ServiceMaster Clean Offers Tips to Recognize Mold and Reduce its Impact After Floods

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As Northeast endures record-breaking rainfall, disaster restoration professionals provide do’s and don’ts when dealing with drenched homes and businesses.

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Removing mold requires cutting away damp drywall and sanding wood. Mold is nature’s recycling agent, it eats things. The sooner a remediation expert can get to those things covered in mold the less long-term damage.

Memphis, TN – As stretches of Interstate 95 between Boston and New York have been closed and could remain so for days, the state of Rhode Island has experienced the most rainfall it has seen in more than 100 years.

The flooding caps a month that set rainfall records across the region. Boston measured nearly 14 inches for March, breaking the previous record for the month, set in 1953. New Jersey, New York City and Portland, Maine, surpassed similar records. Portland registered its rainiest month on record, with a total of more than 15 inches of rain in March.

Flooding, especially in warmer areas, can create the perfect environment for mold. The disaster restoration experts at ServiceMaster Clean offer homeowners the tips below to recognize and prevent spreading of mold.

Mold isn’t the only concern when returning home following a flood. Pete Duncanson, director of training and technical support for ServiceMaster Clean’s disaster restoration service, recommends wearing protective clothing before entering a flood-damaged home.

“The potential for mold is there, but you have other bacteria that enter the building as the waters rise,” said Duncanson. “Wear long sleeves and pants, wear gloves and boots, and if you do have a large presence of mold – you smell that earthy scent in the air – you may want to wear a respirator.”

Dry or discard wet items within 24-48 hours to avoid mold. Even after wet items are removed, mold may remain hidden in drywall, carpeting and HVAC systems. While bleach may be used to control mold, it does not kill it.

“Removing mold requires cutting away damp drywall and sanding wood,” said Duncanson. “Mold is nature’s recycling agent, it eats things. The sooner a remediation expert can get to those things covered in mold the less long-term damage.”

Tips from the Disaster Restoration Experts

What to do when your home or business suffers water damage:

  •     If the outside temperature is above 60 degrees, use dehumidifiers if available.
  •     Use fans to circulate the air and assist drying.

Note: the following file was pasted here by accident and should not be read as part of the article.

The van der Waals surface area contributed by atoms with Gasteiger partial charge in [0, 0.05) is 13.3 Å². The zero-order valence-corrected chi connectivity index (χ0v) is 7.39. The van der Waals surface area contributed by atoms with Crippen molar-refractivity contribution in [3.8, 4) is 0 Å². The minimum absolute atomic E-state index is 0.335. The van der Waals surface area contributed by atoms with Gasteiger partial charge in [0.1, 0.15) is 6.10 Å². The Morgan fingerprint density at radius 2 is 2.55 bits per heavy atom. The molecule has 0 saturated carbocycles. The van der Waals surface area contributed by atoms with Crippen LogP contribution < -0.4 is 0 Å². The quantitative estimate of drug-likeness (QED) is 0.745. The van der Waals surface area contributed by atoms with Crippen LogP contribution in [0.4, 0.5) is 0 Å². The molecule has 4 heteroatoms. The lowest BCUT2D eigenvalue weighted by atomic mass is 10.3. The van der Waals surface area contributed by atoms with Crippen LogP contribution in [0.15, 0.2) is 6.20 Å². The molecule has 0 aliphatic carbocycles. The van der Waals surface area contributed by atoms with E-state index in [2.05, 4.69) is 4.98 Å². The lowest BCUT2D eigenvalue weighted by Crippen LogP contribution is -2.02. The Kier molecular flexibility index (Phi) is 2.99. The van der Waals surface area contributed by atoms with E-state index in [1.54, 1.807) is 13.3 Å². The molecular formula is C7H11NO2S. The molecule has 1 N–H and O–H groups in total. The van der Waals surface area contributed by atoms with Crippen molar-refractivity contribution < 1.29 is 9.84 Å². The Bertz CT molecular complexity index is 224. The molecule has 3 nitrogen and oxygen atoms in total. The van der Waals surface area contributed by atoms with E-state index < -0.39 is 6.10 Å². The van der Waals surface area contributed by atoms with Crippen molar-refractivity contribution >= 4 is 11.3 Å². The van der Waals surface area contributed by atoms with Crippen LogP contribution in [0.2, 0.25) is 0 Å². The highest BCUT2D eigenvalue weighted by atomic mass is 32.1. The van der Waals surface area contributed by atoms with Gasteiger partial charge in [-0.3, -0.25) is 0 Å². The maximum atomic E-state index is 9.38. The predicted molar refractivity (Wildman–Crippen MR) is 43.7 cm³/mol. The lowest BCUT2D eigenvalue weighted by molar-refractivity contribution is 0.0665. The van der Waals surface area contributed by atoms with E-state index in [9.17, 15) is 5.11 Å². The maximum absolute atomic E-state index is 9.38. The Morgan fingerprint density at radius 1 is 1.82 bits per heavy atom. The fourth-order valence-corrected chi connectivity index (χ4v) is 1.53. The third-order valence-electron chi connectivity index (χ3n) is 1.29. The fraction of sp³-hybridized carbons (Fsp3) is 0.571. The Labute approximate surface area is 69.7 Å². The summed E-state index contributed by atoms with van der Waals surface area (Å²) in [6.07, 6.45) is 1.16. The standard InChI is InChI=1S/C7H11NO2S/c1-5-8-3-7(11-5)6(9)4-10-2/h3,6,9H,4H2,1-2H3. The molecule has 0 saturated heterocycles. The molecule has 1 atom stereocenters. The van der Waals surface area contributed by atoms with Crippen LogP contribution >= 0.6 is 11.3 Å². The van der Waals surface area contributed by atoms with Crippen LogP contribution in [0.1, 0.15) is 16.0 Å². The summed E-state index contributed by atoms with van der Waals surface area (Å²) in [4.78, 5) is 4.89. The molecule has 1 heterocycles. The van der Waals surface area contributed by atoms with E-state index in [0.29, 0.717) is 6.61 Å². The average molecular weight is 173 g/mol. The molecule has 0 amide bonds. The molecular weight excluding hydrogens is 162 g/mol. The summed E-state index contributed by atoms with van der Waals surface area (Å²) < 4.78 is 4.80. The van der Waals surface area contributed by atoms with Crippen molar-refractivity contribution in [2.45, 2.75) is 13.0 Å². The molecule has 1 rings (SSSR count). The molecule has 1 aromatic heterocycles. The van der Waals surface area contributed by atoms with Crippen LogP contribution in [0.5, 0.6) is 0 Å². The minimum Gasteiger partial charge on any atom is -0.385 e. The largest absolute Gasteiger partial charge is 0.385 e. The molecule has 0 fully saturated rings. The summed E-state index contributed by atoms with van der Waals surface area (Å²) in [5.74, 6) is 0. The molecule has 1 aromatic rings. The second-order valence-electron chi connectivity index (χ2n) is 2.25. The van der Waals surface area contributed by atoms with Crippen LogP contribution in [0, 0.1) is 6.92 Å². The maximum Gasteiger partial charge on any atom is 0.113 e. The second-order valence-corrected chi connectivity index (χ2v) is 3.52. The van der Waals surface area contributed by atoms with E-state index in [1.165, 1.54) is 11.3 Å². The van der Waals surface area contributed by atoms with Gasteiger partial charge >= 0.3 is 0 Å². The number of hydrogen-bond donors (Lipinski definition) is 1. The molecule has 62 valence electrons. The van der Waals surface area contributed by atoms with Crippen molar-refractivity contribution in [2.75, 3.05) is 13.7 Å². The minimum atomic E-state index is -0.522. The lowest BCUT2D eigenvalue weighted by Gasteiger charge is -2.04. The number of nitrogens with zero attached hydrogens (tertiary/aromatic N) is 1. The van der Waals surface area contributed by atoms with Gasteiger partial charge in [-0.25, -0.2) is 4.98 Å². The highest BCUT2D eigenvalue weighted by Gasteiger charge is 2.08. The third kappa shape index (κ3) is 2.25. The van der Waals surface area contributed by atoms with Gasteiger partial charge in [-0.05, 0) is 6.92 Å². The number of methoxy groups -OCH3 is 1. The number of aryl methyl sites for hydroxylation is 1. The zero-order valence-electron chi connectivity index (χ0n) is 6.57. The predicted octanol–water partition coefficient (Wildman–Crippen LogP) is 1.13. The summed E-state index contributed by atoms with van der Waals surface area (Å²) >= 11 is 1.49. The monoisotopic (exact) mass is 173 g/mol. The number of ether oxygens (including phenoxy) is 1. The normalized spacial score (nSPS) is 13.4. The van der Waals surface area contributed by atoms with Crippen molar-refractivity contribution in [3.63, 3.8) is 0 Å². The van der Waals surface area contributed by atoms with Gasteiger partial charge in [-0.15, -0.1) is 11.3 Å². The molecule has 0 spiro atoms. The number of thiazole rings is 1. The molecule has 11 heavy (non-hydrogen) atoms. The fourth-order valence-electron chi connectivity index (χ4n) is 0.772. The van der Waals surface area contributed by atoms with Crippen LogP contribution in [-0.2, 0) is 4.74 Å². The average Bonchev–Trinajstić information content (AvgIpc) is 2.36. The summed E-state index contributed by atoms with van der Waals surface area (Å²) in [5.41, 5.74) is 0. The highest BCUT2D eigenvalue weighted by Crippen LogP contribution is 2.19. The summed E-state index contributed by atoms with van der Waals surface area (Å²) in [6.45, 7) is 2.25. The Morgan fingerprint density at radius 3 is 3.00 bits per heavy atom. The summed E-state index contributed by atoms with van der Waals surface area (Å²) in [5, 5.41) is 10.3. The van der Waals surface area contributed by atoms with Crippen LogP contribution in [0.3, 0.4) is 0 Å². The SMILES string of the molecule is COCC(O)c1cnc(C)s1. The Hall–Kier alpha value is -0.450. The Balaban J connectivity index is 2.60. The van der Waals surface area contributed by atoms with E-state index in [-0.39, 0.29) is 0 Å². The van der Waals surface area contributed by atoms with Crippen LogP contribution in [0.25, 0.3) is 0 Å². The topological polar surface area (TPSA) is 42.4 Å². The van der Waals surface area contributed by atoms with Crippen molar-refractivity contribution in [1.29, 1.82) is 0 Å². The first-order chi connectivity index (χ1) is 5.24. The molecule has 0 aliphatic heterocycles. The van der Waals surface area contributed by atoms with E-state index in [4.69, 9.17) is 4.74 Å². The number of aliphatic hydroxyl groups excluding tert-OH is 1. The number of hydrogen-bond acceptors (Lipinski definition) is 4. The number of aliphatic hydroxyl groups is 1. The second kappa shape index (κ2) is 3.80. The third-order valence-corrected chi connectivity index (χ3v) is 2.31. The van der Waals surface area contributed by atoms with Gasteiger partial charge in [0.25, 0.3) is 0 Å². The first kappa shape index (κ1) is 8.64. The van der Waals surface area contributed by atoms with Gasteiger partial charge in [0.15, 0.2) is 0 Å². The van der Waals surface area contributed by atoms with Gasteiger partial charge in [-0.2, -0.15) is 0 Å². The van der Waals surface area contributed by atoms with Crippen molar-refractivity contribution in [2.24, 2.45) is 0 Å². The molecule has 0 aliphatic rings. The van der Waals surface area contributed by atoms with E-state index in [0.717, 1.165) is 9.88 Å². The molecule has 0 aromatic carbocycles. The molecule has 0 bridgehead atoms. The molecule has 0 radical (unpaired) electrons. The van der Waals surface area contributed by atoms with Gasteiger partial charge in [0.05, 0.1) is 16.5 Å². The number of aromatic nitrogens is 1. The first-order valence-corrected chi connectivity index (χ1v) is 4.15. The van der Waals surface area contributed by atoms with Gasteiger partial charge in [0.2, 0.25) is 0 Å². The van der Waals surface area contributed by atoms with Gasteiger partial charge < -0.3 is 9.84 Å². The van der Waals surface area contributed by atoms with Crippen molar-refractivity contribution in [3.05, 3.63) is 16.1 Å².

•     Remove as much water as possible by mopping and blotting.
  •     Wipe furniture dry.
  •     Lift draperies off carpet, loop through a coat hanger, and place the hanger on the drapery rod.
  •     Prop up wet furniture cushions for even drying and place small wood blocks or aluminum foil under furniture legs.
  •     Remove wet area rugs or other floor coverings and open furniture drawers, closet doors, and luggage to enhance drying.
  •     Move photos, paintings, and art objects to a safe, dry location.
  •     Remove wet fabrics and dry them as soon as possible. Hang furs and leather goods to dry separately at room temperature.
  •     Remove damp books from shelves and spread out to dry.
  •     If damage occurs during a cool season, leave heat on; if in summer, use an air conditioner if available.

Important warnings on water damage:

  •     Do not use an ordinary household vacuum to remove water.
  •     Do not use electrical appliances while on wet carpet or wet floors.
  •     Do not go into rooms with standing water if the electricity is still on.
  •     Do not lift tacked down carpet without professional help. Lifting the carpet incorrectly could promote shrinkage.
  •     Do not wait to call for professional help. Damage from the water and bacteria growth can begin within hours.

Important warnings on mold:

  •     Remove damp items from the home within 24 to 48 hours. Throw away any wet items you don’t consider valuable. The replacement cost may be less than restoration, but another brand in the ServiceMaster family, Furniture Medic may be able to restore treasured wood furnishings and antiques.
  •     Never mix bleach with other cleaning products. The combination of chemicals may create toxic fumes
  •     Avoid direct contact with affected mold areas as much as possible. Wear protective clothing while sifting through items that were beneath the flood waters or where mold has begun to spread.

***MEDIA RESOURCES AVAILABLE:
1.    Please contact us at (901) 597-6886 if you would like to use b-roll footage of ServiceMaster damage restoration specialists working to remove water from flooded homes.

2.    Interview opportunities with a Flood Research and Cleaning Expert. Please contact us if you would like to schedule an interview with Peter Duncanson, Director of Training and Technical Support for ServiceMaster Clean. The cleaning professionals at ServiceMaster Clean® use advanced products, procedures, and equipment to assure the highest level of cleaning performance and protection for property and furnishings.

3.    Ready-to-use subject matter expert quotation for newspaper or broadcast publication: “When disaster strikes your home or business, all you want to do is get your life back to normal…fast,” says Pete Duncanson, Director of Training and Technical Support for ServiceMaster Clean. “Our local service technicians are trained to respond immediately, because damage from water and bacteria growth can begin within hours. Call 1-800-RESPOND (737-7663) to reach a disaster restoration specialist in your area.”

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